That means that from 2023, Nissan Australia will go from having one of the oldest product line-ups among major brands, to one of the newest.
The fifth-generation Pathfinder large SUV fills a big void in the range, with stock of the previous-generation model having been exhausted in the middle of 2021.
Both seven- and eight-seat cabin configurations will be offered.
While Nissan Australia claims the new Pathie offers “go-anywhere capability” and is keen to call this version more “rugged” than its chief competitors, it’s not some body-on-frame 4×4 with low-range like the third-generation model sold between 2005 and 2012 (or, for that matter, a Ford Everest or Toyota Prado).
All models will be powered by a 3.5-litre V6 petrol engine producing 202kW of power and 340Nm of torque, paired with a nine-speed automatic with paddles. There’s no sign of either a hybrid or a diesel option.
Both front- and all-wheel drive will be available, the latter having seven various drive and terrain setting modes. It also comes with claimed underbody protection, but only on the flagship Ti.
Nissan also mentions the 2700kg braked-trailer towing capacity, and the specific vehicle tow mode and trailer-sway stability programming.
The new-generation Pathfinder has a more muscular appearance than before, a shorter front overhang, slimmer pillars, C-shaped LED headlights and a ‘floating’ roofline, which allows the use of two-tone paint for the first time on this model.
It also comes with nine airbags, including curtain ‘bags spanning all three seating rows, according to Nissan.
Nissan’s latest ‘Pro-PILOT’ branded semi-autonomous driving system also makes its debut on Pathfinder as a standard inclusion on the ST+ variant upwards.
Other new features available to the model include middle-row ‘EZ-FLEX’ individual captain’s chairs, rear sunshades, far crisper new displays, and a digital rear-view mirror.
The Nissan Pathfinder nameplate dates way back to the retro-cool, rugged 4×4 first-generation sold between 1987 and 2005, giving way to a softer second-gen sold between 1996 and 2004 (with a then-new AWD dial), and the D40 Navara-based third-generation sold between 2005 and 2013.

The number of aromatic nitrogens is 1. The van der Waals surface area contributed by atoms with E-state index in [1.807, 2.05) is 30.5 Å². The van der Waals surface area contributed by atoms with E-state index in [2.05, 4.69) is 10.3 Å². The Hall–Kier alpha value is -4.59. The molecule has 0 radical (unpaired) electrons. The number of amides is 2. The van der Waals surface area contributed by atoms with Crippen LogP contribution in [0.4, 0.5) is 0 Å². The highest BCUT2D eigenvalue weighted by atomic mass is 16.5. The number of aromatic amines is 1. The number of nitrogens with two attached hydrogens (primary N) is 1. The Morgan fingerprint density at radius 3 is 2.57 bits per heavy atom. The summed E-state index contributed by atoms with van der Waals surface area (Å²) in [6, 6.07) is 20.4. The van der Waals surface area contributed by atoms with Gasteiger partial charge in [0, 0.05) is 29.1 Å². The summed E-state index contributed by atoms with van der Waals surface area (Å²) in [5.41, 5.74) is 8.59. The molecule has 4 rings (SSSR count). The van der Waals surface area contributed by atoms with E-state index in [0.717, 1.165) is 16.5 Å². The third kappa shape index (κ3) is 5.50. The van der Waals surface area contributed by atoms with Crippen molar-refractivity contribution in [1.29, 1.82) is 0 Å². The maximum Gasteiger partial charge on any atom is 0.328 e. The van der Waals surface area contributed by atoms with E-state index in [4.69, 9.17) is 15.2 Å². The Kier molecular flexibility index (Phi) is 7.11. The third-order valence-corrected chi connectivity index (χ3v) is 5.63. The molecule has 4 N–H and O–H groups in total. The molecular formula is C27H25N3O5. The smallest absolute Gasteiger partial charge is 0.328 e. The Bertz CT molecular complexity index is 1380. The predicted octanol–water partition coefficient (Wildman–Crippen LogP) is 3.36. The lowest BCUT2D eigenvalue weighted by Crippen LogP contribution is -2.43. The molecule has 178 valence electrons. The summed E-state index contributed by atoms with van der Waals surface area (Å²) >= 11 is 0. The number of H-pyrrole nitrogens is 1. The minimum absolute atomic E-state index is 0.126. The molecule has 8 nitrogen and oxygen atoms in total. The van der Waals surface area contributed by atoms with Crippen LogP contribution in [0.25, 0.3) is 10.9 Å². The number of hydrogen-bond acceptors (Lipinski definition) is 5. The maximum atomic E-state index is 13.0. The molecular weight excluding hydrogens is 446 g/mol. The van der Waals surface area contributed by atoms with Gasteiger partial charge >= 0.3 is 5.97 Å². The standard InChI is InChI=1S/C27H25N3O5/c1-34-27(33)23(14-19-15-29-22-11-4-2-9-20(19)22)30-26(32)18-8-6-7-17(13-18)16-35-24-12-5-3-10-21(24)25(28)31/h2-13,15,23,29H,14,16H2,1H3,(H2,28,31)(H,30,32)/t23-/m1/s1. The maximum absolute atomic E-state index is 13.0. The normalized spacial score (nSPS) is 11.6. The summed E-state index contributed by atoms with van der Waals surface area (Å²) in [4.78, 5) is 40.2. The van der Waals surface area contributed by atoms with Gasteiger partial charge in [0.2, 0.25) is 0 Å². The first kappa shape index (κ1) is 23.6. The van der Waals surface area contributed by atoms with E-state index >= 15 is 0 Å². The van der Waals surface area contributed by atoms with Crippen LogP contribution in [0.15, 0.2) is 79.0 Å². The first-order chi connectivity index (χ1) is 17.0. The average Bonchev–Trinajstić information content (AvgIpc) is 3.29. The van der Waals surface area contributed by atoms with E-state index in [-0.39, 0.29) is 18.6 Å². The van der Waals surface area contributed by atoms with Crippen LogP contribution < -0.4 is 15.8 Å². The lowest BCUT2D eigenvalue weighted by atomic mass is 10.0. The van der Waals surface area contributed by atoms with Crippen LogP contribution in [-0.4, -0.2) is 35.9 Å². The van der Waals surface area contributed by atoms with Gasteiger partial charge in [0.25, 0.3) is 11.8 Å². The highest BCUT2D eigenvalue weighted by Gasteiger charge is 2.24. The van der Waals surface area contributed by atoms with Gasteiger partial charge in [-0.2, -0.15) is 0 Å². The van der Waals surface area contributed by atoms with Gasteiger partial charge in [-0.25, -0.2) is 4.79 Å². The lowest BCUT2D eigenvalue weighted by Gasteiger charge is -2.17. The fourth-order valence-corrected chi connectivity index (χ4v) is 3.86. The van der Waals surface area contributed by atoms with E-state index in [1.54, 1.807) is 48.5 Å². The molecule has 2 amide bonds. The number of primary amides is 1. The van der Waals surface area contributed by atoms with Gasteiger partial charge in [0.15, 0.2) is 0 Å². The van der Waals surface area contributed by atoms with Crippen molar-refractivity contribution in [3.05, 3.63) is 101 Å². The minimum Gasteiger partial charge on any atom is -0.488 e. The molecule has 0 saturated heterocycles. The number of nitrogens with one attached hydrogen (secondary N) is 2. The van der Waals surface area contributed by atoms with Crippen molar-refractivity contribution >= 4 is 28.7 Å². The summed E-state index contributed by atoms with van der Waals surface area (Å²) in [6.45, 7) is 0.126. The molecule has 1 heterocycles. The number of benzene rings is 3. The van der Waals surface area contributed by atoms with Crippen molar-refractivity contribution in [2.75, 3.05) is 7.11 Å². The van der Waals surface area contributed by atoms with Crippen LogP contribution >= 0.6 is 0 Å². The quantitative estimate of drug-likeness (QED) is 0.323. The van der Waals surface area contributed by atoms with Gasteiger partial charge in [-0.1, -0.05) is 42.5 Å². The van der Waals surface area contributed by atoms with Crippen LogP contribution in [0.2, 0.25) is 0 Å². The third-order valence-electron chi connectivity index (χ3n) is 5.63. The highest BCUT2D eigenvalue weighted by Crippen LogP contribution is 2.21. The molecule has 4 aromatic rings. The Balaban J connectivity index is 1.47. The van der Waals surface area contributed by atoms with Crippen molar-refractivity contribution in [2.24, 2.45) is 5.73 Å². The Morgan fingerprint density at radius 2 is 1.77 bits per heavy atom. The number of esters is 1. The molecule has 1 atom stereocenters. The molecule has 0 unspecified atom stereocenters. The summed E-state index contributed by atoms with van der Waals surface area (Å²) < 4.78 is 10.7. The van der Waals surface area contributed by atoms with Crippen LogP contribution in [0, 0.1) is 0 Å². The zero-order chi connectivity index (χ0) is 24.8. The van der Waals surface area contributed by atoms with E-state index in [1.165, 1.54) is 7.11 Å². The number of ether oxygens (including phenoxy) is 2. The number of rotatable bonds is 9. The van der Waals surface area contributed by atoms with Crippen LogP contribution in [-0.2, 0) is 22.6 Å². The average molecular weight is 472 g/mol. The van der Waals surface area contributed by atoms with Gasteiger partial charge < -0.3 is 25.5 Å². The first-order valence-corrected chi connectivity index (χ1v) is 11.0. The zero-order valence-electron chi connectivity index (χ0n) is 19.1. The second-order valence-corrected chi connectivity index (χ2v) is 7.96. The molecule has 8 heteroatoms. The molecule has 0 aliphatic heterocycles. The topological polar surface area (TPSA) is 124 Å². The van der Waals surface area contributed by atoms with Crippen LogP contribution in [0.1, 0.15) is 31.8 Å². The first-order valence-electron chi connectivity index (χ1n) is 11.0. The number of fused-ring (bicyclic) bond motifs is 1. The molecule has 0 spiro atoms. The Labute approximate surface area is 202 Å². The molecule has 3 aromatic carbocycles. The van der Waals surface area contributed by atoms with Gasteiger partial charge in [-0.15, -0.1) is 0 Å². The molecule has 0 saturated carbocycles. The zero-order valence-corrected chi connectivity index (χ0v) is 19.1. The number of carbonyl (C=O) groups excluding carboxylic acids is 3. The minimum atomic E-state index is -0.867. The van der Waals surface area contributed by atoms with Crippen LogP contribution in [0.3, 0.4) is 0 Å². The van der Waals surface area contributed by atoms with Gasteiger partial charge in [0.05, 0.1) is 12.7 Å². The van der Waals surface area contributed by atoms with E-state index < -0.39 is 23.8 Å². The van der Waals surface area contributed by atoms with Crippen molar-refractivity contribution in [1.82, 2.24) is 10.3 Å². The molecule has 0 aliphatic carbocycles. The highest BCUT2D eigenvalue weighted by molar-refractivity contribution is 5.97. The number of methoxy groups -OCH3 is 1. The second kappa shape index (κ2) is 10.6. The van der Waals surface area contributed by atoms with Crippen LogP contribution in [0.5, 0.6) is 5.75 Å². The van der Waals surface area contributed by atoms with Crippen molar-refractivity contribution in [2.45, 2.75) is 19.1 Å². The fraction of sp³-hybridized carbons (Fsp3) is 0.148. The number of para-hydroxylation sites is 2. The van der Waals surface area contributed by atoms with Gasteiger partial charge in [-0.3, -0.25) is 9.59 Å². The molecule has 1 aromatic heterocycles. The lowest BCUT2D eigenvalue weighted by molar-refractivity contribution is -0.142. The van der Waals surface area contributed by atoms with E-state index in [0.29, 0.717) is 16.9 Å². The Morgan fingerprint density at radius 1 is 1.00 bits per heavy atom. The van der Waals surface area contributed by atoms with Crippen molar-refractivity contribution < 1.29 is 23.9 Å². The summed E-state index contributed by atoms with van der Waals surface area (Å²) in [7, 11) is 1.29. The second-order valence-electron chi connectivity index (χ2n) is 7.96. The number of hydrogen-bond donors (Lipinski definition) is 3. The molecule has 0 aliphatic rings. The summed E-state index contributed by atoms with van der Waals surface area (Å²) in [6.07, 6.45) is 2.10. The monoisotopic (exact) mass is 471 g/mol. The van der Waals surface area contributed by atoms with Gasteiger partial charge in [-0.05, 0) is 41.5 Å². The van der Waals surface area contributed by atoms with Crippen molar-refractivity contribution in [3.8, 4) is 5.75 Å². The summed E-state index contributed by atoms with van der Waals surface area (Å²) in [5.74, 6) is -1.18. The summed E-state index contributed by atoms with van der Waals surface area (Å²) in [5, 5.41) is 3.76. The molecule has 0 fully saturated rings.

The rounder, softer previous version was sold between 2013 and 2021, and came with a hybrid option for much of its life cycle – albeit not a particularly efficient one.
Nissan Australia has not yet offered up 2023 Pathfinder pricing, but we do have the expected spec ‘walk’.
Nissan Pathfinder ST
- Nine airbags
- Reversing camera and rear parking sensors
- Lane-keeping aid
- Autonomous emergency braking with pedestrian, cyclist and junction functions
- Reverse autonomous emergency braking with cross-traffic alert
- Blind-spot monitoring
- Traffic-sign recognition with over-speed prevention
- Adaptive cruise control with speed limiter
- Eight seats
- 18-inch alloy wheels
- LED headlights with dusk sensors and auto high-beam
- 9.0-inch touchscreen
- 10.8-inch head-up display
- 7.0-inch TFT instrument cluster display
- Apple CarPlay and Android Auto
- Satellite navigation
- Eight-way power driver’s seat with lumbar control
- ‘EZ Flex’ latch-and-glide seating adjustment
- Electric parking brake
- 4 x USB points
Nissan Pathfinder ST+ adds
- ProPILOT lane-keep assist with traffic jam pilot
- Surround-view camera with moving-object sensors
- Roof rails
- LED fog lights
- Power tailgate
Nissan Pathfinder ST-L adds
- Different-design 18-inch alloy wheels
- Leather-accented seats
- Heated rear seats
- Wireless phone charging
- 12-speaker BOSE audio system
- Third-row USB port
Nissan Pathfinder Ti adds
- Seven seat option (captain’s chairs in middle row)
- 20-inch alloy wheels
- Panoramic sunroof
- Underbody protection
- Ventilated front seats
- Digital rear-view mirror
- ‘Wrap-around’ cabin ambient lighting
- 12.3-inch digital instrument cluster
- ‘Premium’ dash trim